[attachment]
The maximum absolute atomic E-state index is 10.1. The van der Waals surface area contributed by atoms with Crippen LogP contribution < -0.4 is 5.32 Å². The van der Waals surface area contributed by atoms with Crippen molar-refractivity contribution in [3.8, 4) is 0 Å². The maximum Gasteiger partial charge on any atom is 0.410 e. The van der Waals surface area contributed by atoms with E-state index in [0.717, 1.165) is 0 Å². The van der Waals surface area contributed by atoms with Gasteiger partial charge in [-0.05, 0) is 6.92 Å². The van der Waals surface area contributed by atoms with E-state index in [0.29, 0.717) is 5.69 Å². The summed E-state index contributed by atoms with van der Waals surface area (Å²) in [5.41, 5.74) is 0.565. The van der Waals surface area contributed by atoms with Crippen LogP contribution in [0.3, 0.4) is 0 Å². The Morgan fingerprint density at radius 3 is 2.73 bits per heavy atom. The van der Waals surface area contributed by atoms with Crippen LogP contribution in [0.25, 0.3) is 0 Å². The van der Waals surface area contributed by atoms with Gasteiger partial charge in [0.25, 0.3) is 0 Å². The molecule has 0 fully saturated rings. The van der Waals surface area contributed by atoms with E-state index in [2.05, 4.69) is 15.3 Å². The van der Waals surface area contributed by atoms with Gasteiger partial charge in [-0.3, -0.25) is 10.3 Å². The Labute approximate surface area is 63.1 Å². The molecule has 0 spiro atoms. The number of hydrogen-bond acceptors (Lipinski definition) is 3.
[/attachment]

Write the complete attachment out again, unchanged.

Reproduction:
The maximum absolute atomic E-state index is 10.1. The van der Waals surface area contributed by atoms with Crippen LogP contribution < -0.4 is 5.32 Å². The van der Waals surface area contributed by atoms with Crippen molar-refractivity contribution in [3.8, 4) is 0 Å². The maximum Gasteiger partial charge on any atom is 0.410 e. The van der Waals surface area contributed by atoms with E-state index in [0.717, 1.165) is 0 Å². The van der Waals surface area contributed by atoms with Gasteiger partial charge in [-0.05, 0) is 6.92 Å². The van der Waals surface area contributed by atoms with E-state index in [0.29, 0.717) is 5.69 Å². The summed E-state index contributed by atoms with van der Waals surface area (Å²) in [5.41, 5.74) is 0.565. The van der Waals surface area contributed by atoms with Crippen LogP contribution in [0.3, 0.4) is 0 Å². The Morgan fingerprint density at radius 3 is 2.73 bits per heavy atom. The van der Waals surface area contributed by atoms with Crippen LogP contribution in [0.25, 0.3) is 0 Å². The van der Waals surface area contributed by atoms with Gasteiger partial charge in [0.25, 0.3) is 0 Å². The molecule has 0 fully saturated rings. The van der Waals surface area contributed by atoms with E-state index in [2.05, 4.69) is 15.3 Å². The van der Waals surface area contributed by atoms with Gasteiger partial charge in [-0.3, -0.25) is 10.3 Å². The Labute approximate surface area is 63.1 Å². The molecule has 0 spiro atoms. The number of hydrogen-bond acceptors (Lipinski definition) is 3.